March 23 (Bloomberg) -- Bats Global Markets Inc., the six- year-old equity exchange, canceled its initial public offering, stunning Wall Street after errors on its own computer systems derailed trading in the stock and forced a halt in Apple Inc.
“We believe withdrawing the IPO is the appropriate action to take for our company and our shareholders,” Joe Ratterman, the chief executive officer, said in a statement. Asked if that meant Bats is no longer going public, Randy Williams, a company spokesman, replied by e-mail, “Yes, that’s correct.”
Pulling the IPO capped a day of missteps for the electronic exchange, beginning just as the shares were making their debut. Data received by Bloomberg around 11 a.m. in New York showed the stock, the first ever listed on its Lenexa, Kansas-based market, quoted at pennies after being priced yesterday at $16. Around the same time, a 100-share transaction in Apple was executed on Bats so far away from the market price that it triggered a halt.
“This is a tragedy,” James Angel, a finance professor at Georgetown University’s business school in Washington, said in a phone interview. “I’m reeling from the shock. It’s like seeing an airplane crash on takeoff. To see defeat snatched from the jaws of victory is always a sad thing.”
The malfunctions may refocus scrutiny on modern American market structure, where two decades of government regulation have broken the grip of the biggest exchanges and left trading fragmented over as many as 50 venues. Bats, whose name stands for Better Alternative Trading System, rose to prominence in tandem with the proliferation of electronic firms that now dominate the buying and selling of equities in the U.S.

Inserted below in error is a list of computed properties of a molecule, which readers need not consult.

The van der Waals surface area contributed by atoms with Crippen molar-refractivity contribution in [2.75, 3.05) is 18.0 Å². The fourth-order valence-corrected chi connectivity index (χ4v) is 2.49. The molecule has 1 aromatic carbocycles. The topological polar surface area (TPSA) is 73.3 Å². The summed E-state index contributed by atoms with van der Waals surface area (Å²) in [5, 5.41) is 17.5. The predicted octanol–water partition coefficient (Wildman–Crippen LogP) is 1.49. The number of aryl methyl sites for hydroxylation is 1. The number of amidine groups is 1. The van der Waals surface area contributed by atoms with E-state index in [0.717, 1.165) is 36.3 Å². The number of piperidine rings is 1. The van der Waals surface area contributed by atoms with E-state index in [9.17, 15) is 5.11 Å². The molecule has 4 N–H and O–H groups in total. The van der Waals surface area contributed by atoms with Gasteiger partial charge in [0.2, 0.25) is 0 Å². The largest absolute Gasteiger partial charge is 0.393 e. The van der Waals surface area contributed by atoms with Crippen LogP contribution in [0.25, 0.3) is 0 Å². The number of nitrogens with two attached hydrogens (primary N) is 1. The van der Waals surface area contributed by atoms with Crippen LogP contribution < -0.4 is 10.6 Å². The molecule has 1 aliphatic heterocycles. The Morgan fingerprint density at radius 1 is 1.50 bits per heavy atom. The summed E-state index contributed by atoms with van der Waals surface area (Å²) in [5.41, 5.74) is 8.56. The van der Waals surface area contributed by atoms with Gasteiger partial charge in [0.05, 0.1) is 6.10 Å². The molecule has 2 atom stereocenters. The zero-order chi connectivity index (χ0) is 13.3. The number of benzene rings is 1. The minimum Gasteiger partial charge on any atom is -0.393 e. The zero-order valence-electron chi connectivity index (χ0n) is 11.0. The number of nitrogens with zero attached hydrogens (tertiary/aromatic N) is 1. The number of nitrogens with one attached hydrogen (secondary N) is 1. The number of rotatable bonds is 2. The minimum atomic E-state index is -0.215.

A single trade for 100 shares executed on a Bats venue briefly sent Apple down to $542.80, according to data compiled by Bloomberg. The order was executed at 10:57 a.m. New York time. Two more transactions, which sent the stock back above $598, were made before the halt. The stock stayed around that level once trading resumed five minutes later.
Bats sent a notice about 10 minutes before the Apple trade saying it was investigating “system issues” affecting companies with ticker symbols ranging between A and BF. Apple’s is AAPL. Bats’s ticker is BATS.
Bats said in a regulatory filing that it “experienced very low downtime” last year. BZX Exchange, its main market, was accessible to users 99.94 percent of the time. BYX Exchange, its second market, was available 99.998 percent of the time, the company said. The main market processed an average of about 29,000 order messages per second last year, Bats said.
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